as against the Austro-Sardinian forces amounting to 52,000 men. Moreover, theallies occupied strong positions on the northern slopes of the Maritime Alps andApennines, and, holding the inner and therefore shorter curve, they could by adextrous concentration have pushed their more widely scattered opponents on to theshore, where the republicans would have been harassed by the guns of the Britishcruisers. Finally, Bonapartes troops were badly equipped, worse clad, and were notpaid at all. On his arrival at Nice at the close of March, the young commander had todisband one battalion for mutinous conduct. For a brief space it seemed doubtfulhow the army would receive this slim, delicate-looking youth, known hitherto only asa skilful artillerist at Toulon and in the streets of Paris. But he speedily gained therespect and confidence of the rank and file, not only by stern punishment of themutineers, but by raising money from a local banker, so as to make good some of thelong arrears of pay. Other grievances he rectified by prompt reorganization of thecommissariat and kindred departments. But, above all, by his burning words hethrilled them: “Soldiers, you are half starved and half naked. The Government owesyou much, but can do nothing for you. Your patience and courage are honourable toyou, but they procure you neither advantage nor glory. I am about to lead you into themost fertile valleys of the world: there you will find flourishing cities and teemingprovinces: there you will reap honour, glory, and riches. Soldiers of the Army of Italy,will you lack courage?” Two years previously so open a bid for the soldiers allegiancewould have conducted any French commander forthwith to the guillotine.[Illustration: MAP TO ILLUSTRATE THE CAMPAIGNS IN NORTH ITALY.]But much had changed since the days of Robespierres supremacy; Spartan austerityhad vanished; and the former insane jealousy of individual pre-eminence was nowfavouring a startling reaction which was soon to install the one supremely able man asabsolute master of France.Bonapartes conduct produced a deep impression alike on troops and officers. FromMasséna his energy and his trenchant orders extorted admiration: and the tallswaggering Augereau shrank beneath the intellectual superiority of his gaze.Moreover, at the beginning of April the French received reinforcements which raisedtheir total to 49,300 men, and gave them a superiority of force; for though the allieshad 52,000, yet they were so widely scattered as to be inferior in any one district.Besides, the Austrian commander, Beaulieu, was seventy-one years of age, had onlyjust been sent into Italy, with which land he was ill acquainted, and found one-third ofhis troops down with sickness.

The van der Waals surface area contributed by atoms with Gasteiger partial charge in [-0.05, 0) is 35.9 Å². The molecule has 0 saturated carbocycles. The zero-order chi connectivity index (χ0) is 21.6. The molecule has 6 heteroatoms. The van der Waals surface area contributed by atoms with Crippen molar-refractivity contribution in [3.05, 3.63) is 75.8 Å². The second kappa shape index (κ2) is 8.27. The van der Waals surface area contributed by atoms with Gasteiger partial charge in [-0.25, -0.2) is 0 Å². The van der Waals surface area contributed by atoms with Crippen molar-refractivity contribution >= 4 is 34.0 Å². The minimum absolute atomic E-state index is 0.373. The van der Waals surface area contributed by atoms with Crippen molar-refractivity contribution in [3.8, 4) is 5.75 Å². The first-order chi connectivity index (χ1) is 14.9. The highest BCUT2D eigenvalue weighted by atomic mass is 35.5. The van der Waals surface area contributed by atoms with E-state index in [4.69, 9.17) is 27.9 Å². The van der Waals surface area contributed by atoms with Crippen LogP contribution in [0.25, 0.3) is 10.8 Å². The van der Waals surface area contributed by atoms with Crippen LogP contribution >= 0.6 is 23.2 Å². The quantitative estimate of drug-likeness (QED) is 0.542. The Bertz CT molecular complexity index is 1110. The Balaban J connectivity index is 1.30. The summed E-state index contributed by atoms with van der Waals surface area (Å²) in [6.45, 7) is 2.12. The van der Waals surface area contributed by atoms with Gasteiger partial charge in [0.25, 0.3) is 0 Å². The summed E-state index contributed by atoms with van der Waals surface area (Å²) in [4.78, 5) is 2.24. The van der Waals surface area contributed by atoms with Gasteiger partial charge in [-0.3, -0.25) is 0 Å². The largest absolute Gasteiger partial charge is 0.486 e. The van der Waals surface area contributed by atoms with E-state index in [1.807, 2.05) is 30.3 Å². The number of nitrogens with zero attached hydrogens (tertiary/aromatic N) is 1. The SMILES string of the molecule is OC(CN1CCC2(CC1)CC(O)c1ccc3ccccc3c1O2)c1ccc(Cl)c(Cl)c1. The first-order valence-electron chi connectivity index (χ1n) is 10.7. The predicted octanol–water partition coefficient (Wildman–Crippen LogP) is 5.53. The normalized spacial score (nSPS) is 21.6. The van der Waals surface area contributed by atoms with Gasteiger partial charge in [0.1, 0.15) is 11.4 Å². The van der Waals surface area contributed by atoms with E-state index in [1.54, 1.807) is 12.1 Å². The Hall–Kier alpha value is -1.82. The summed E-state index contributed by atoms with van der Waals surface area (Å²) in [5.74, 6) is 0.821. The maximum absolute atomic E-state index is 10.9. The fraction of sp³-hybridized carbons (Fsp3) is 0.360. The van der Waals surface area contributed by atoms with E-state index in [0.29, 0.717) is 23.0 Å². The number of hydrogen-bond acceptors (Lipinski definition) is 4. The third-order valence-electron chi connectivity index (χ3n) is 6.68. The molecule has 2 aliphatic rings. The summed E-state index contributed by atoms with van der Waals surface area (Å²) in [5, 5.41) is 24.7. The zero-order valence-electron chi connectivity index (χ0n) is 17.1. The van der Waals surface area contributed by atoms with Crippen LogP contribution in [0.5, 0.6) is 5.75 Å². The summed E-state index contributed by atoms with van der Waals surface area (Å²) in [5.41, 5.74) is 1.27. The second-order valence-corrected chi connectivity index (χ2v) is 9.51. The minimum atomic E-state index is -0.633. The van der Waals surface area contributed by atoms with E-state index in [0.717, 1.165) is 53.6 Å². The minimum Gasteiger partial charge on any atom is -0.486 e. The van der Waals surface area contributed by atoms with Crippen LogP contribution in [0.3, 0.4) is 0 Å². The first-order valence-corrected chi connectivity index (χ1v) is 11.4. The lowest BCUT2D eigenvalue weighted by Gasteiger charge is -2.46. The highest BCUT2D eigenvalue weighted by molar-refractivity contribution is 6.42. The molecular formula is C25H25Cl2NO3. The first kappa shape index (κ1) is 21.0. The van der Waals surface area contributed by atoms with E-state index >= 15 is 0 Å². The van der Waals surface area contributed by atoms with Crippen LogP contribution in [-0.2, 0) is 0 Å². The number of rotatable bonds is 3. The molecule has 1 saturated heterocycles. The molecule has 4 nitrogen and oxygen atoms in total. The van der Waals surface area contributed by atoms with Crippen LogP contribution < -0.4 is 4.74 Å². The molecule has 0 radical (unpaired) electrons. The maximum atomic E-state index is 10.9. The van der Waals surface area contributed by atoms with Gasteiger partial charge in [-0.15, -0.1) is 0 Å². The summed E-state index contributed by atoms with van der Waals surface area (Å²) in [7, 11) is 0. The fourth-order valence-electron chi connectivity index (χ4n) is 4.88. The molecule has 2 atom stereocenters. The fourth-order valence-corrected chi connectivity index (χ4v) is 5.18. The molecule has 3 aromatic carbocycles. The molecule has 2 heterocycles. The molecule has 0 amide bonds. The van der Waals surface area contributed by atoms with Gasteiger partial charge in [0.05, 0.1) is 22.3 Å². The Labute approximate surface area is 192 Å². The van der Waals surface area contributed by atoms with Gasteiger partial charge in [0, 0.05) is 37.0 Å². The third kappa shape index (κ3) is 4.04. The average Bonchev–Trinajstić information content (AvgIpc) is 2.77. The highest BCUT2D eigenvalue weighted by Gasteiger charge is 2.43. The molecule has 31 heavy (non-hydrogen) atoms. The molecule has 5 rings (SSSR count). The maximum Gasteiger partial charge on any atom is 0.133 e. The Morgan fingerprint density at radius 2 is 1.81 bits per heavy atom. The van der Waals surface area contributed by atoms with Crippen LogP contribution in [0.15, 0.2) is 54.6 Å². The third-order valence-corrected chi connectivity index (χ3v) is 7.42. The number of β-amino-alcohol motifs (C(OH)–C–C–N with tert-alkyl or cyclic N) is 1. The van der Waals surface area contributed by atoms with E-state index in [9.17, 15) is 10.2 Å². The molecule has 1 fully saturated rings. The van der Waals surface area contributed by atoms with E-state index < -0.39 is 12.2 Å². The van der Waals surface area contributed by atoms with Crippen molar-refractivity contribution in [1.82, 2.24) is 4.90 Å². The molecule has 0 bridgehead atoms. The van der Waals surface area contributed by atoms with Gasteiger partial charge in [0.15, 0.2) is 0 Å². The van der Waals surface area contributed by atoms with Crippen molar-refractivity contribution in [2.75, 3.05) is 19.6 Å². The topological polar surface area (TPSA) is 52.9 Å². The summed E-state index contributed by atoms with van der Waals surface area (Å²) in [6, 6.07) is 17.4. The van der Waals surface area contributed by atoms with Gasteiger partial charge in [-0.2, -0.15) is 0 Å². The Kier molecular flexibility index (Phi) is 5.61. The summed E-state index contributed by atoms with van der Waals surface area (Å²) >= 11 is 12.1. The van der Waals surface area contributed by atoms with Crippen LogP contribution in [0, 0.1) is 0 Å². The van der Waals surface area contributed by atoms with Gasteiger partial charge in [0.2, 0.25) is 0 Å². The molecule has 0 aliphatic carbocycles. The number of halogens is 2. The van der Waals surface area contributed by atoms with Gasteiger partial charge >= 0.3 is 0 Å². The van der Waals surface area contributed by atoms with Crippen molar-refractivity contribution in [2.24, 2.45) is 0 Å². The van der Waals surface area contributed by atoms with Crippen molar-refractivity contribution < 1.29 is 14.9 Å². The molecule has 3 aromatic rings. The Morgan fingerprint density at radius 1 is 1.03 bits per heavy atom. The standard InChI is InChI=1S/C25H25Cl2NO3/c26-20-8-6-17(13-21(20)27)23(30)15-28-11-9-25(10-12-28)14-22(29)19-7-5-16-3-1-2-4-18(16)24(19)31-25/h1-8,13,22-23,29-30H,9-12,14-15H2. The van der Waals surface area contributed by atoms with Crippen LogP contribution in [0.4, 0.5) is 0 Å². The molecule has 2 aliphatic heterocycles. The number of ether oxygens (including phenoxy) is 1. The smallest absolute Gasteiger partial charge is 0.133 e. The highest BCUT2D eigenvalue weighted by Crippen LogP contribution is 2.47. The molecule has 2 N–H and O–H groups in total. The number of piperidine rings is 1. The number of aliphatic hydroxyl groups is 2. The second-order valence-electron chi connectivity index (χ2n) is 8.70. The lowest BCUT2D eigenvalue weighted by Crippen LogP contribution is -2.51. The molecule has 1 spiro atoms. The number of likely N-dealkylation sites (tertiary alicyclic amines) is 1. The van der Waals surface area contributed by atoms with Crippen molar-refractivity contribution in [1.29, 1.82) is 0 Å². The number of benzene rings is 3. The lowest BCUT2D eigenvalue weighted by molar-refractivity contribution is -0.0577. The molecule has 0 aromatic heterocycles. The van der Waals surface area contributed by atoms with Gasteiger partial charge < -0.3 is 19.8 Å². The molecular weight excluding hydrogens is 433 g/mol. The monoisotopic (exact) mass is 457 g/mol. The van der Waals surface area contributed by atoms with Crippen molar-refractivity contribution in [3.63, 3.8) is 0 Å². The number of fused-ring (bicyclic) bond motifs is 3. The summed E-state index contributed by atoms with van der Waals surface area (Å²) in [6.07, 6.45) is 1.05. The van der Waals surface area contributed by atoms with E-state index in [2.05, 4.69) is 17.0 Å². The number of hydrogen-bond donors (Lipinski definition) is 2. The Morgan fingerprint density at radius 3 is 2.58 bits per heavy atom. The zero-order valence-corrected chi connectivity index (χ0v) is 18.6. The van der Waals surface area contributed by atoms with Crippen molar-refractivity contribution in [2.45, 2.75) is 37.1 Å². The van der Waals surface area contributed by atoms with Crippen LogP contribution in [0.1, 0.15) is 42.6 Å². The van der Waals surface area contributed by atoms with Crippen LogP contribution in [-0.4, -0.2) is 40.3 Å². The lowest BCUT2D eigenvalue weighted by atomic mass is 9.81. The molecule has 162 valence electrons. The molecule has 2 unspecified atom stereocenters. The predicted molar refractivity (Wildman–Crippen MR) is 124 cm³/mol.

Bonaparte now began to concentrate his forces near Savona. Fortune favoured himeven before the campaign commenced. The snows of winter, still lying on themountains, though thawing on the southern slopes, helped to screen his movementsfrom the enemys outposts; and the French vanguard pushed along the coastline evenas far as Voltri. This movement was designed to coerce the Senate of Genoa intopayment of a fine for its acquiescence in the seizure of a French vessel by a Britishcruiser within its neutral roadstead; but it served to alarm Beaulieu, who, breaking uphis cantonments, sent a strong column towards that city. At the time this circumstancegreatly annoyed Bonaparte, who had hoped to catch the Imperialists dozing in theirwinter quarters. Yet it is certain that the hasty move of their left flank towards Voltrilargely contributed to that brilliant opening of Bonapartes campaign, which hisadmirers have generally regarded as due solely to his genius. For, when Beaulieuhad thrust his column into the broken coast district between Genoa and Voltri, hesevered it dangerously far from his centre, which marched up the valley of the easternbranch of the Bormida to occupy the passes of the Apennines north of Savona. This,again, was by no means in close touch with the Sardinian allies encamped further tothe west in and beyond Ceva. Beaulieu, writing at a later date to Colonel Graham, theEnglish attaché at his headquarters, ascribed his first disasters to Argenteau, hislieutenant at Montenotte, who employed only a third of the forces placed under hiscommand. But division of forces was characteristic of the Austrians in all theiroperations, and they now gave a fine opportunity to any enterprising opponent whoshould crush their weak and unsupported centre. In obedience to orders from Vienna,Beaulieu assumed the offensive; but he brought his chief force to bear on the Frenchvanguard at Voltri, which he drove in with some loss. While he was occupying Voltri,the boom of cannon echoing across the mountains warned his outposts that the realcampaign was opening in the broken country north of Savona. There the weakAustrian centre had occupied a ridge or plateau above the village of Montenotte,through which ran the road leading to Alessandria and Milan. Argenteaus attackpartly succeeded: but the stubborn bravery of a French detachment checked it beforethe redoubt which commanded the southern prolongation of the heights namedMonte-Legino.Such was the position of affairs when Bonaparte hurried up. On the following day(April 12th), massing the French columns of attack under cover of an early morningmist, he moved them to their positions, so that the first struggling rays of sunlightrevealed to the astonished Austrians the presence of an army ready to crush theirfront and turn their flanks. For a time the Imperialists struggled bravely against thesuperior forces in their front; but when Masséna pressed round their right wing, theygave way and beat a speedy retreat to save themselves from entire capture. Bonaparte